DOES MILD HEPATITIS ON LIVER BIOPSY WARRANT IMMEDIATE COMBINATION ANTI VIRAL THERAPY IN CHRONIC HEPATITIS C PATIENTS?
AbstractBackground: Not all patients with histologically mild chronic Hepatitis C progress to cirrhosis.Many patients being treated on the basis of raised ALT and positive PCR alone may not beactually requiring it. Methods: All adult patients suffering from chronic Hepatitis C, qualifyingfor combination interferon ribavirin therapy, under went liver biopsies. Tissue samples were sentto Armed Forces Institute of Pathology (AFIP) Rawalpindi for histopathology. Reporting wasdone according to modified Ishaq score. Results: Total number of patients was 147. Out of these,75 (51%) were female and 72 (49%) were male. Mean age of females and males were 35.1±8.12and 36.31±8.56 year respectively. Out of these, 19 (12.9%) were stage zero, 61 (41.5%) at stage 1,and 31 (21.1%) at stage 2 of modified fibrotic Ishaq score. In all, 111 (75.5%) of the patients were≤2 of modified Ishaq fibrotic score in either sex or 80 (54.4%) ≤1 of modified Ishaq fibrotic stage.The necroinflammatory score has been divided into minimal (0–3), mild (4–8), moderate (9–13),and severe (14–18). About the same number of our patients (74%) had minimal to mildinflammation. Conclusion: Since the majority of the patients have fibrotic score less than 3, so itwill be cost effective to individualise their treatment on liver histpathology. Patients with lowfibrotic score and minimal to mild inflammation may not be treated, but only monitored withserial ALT and liver biopsy every 4–5 years. Treatment may be started if there is increase infibrosis on surveillance biopsy. However, there is a need to conduct prospective studies in similargroup of patients to evaluate the natural course of disease in untreated patients.Keywords: liver biopsy, chronic liver disease, HAI score, HCV
Luby SP, Qamruddin K, Shah AA, Omair A, Pasha O, Khan
AJ, et al. The relationship between therapeutic injections and
high prevalence of hepatitis C infection in Hafizabad,
Pakistan. Epidemiol Infect 1997;119:349–56.
Tong, MJ, El-Farra, NS, Reikes, AR, Co, RL. Clinical
outcomes after transfusion-associated hepatitis C. N Engl J
Takahashi, M, Yamada, G, Miyamoto, R, Doi, T, Endo, H,
Tsuji, T, et al. Natural course of chronic hepatitis C. Am J
Yano, M, Kumada, H, Kage, M, Ikeda, K, Shimamatsu, K,
Inoue, O, et al. The long-term pathological evolution of
chronic hepatitis C. Hepatology 1996;23:1334–40.
Kenny-Walsh, E. Clinical outcomes after hepatitis C infection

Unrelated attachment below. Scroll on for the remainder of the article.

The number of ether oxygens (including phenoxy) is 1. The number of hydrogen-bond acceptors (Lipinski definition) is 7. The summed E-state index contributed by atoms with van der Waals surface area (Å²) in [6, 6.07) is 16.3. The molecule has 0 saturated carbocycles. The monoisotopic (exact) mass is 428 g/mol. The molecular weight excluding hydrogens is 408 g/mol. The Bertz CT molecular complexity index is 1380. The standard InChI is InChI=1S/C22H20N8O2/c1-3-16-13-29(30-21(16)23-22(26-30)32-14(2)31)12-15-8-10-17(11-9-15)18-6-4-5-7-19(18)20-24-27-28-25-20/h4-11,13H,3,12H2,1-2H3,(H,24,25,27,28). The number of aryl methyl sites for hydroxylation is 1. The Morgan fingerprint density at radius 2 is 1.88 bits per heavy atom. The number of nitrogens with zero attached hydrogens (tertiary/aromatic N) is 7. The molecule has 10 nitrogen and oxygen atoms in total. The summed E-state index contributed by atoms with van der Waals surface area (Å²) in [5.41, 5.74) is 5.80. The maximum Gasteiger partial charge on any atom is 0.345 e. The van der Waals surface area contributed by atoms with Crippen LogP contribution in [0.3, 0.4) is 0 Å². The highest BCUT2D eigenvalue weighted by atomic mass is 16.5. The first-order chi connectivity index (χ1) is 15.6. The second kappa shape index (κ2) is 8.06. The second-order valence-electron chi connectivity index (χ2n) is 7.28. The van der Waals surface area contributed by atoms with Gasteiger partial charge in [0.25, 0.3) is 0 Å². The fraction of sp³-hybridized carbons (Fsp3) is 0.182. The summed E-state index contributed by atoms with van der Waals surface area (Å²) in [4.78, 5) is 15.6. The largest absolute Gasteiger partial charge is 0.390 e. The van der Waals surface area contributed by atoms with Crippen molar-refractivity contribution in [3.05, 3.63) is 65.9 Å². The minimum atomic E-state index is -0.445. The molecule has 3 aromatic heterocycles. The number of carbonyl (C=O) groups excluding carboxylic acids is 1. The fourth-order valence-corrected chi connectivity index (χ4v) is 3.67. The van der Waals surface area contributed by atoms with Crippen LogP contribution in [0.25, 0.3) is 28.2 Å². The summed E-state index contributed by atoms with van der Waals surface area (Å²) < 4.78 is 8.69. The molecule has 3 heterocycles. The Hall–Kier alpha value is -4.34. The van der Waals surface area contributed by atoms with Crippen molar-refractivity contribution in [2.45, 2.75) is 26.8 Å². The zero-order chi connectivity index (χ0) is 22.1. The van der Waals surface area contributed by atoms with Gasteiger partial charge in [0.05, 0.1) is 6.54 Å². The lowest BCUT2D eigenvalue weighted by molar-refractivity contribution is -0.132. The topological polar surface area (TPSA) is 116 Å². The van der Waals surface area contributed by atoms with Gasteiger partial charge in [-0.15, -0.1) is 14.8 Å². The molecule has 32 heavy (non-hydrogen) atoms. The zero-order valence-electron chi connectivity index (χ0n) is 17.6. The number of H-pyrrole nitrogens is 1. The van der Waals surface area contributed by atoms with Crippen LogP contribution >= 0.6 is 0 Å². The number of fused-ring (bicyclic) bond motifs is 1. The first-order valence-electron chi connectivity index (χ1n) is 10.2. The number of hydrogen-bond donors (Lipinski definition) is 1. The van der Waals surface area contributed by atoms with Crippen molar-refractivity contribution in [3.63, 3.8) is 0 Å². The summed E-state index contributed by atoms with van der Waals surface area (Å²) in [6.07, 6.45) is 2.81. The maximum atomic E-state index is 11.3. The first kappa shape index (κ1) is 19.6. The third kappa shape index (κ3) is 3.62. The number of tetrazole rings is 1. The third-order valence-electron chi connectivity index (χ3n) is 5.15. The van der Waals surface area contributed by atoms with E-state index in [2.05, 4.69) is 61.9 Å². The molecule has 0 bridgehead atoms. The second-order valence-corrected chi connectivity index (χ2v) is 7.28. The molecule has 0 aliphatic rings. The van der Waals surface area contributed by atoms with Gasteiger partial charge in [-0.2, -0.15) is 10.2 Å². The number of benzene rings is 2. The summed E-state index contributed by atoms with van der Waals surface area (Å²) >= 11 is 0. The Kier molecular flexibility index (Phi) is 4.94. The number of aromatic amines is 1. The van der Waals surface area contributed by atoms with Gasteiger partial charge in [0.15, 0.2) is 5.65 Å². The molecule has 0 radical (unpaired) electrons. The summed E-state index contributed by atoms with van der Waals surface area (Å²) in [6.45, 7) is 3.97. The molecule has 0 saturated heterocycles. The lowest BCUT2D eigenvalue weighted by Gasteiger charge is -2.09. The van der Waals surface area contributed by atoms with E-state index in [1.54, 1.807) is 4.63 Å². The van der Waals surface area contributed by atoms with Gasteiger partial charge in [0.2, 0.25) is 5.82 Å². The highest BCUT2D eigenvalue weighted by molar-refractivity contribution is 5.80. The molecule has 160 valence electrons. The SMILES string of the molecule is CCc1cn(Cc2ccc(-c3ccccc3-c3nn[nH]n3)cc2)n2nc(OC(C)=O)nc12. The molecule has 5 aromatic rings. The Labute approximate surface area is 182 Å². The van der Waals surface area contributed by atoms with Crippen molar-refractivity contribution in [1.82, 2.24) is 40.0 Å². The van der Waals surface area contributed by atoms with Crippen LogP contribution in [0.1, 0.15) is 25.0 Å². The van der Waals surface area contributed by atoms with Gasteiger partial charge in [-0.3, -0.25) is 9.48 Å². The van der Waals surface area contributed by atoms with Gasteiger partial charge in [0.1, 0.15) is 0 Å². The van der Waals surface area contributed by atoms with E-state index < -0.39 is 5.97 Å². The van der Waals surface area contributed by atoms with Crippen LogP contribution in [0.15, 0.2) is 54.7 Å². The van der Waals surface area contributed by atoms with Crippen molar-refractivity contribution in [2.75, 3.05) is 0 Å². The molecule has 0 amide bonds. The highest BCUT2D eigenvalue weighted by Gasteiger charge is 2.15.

from contaminated anti-D immune globulin. N Engl J Med
Levine RA, Sanderson SO, Ploutz-Snyder R, Murray F, Kay
E, Hegarty J, et al. Assessment of fibrosis progression in
untreated Irish women with chronic hepatitis C contracted
from immunoglobulin anti-d. Clin Gastroenterol Hepatol
Davis GL, Lau JY. Factors predictive of a beneficial response to
therapy of hepatitis C. Hepatology 1997;26(suppl 1):122S–127S.
Poynard T, Marcellin P, Lee SS, Niederau C, Minuk GS, Ideo
G, Bain V, et al. Randomised trial of interferon alpha2b plus
ribavirin for 48 weeks or for 24 weeks versus interferon alpha2b
plus placebo for 48 weeks for treatment of chronic infection
with hepatitis C virus. International Hepatitis Interventional
Therapy Group (IHIT). Lancet 1998;352:1426–32.
Salomon JA, Weinstein MC, Hammitt JK, Goldie SJ, Costeffectiveness of treatment for chronic hepatitis C infection in
an evolving patient population. JAMA 2003;290:228–37.
Khokhar N, Jadoon H A. Percutaneous liver biopsy using
spinal needle. Pak J Gastroenterol 2002;16(1):9–11.
Jadoon HA. Liver biopsy with spinal (lumber puncture)
needle-A Cheaper alternative. J Ayub Med Coll Abbottabad
Sheikh NI, Ahmed SI, Zaheer S, Fatima SA. Evaluation of
liver biopsy as a safe procedure carried out in day surgery
setting. J Rawal Med Coll 2004;8(2):69–71.
Seeff, LB. Natural history of hepatitis C. Hepatology
Journal of Ayub Medical College, Abbottabad is an OPEN ACCESS JOURNAL which means that all content is FREELY available without charge to all users whether registered with the journal or not. The work published by J Ayub Med Coll Abbottabad is licensed and distributed under the creative commons License CC BY ND Attribution-NoDerivs. Material printed in this journal is OPEN to access, and are FREE for use in academic and research work with proper citation. J Ayub Med Coll Abbottabad accepts only original material for publication with the understanding that except for abstracts, no part of the data has been published or will be submitted for publication elsewhere before appearing in J Ayub Med Coll Abbottabad. The Editorial Board of J Ayub Med Coll Abbottabad makes every effort to ensure the accuracy and authenticity of material printed in J Ayub Med Coll Abbottabad. However, conclusions and statements expressed are views of the authors and do not reflect the opinion/policy of J Ayub Med Coll Abbottabad or the Editorial Board.
USERS are allowed to read, download, copy, distribute, print, search, or link to the full texts of the articles, or use them for any other lawful purpose, without asking prior permission from the publisher or the author. This is in accordance with the BOAI definition of open access.
AUTHORS retain the rights of free downloading/unlimited e-print of full text and sharing/disseminating the article without any restriction, by any means including twitter, scholarly collaboration networks such as ResearchGate, Academia.eu, and social media sites such as Twitter, LinkedIn, Google Scholar and any other professional or academic networking site.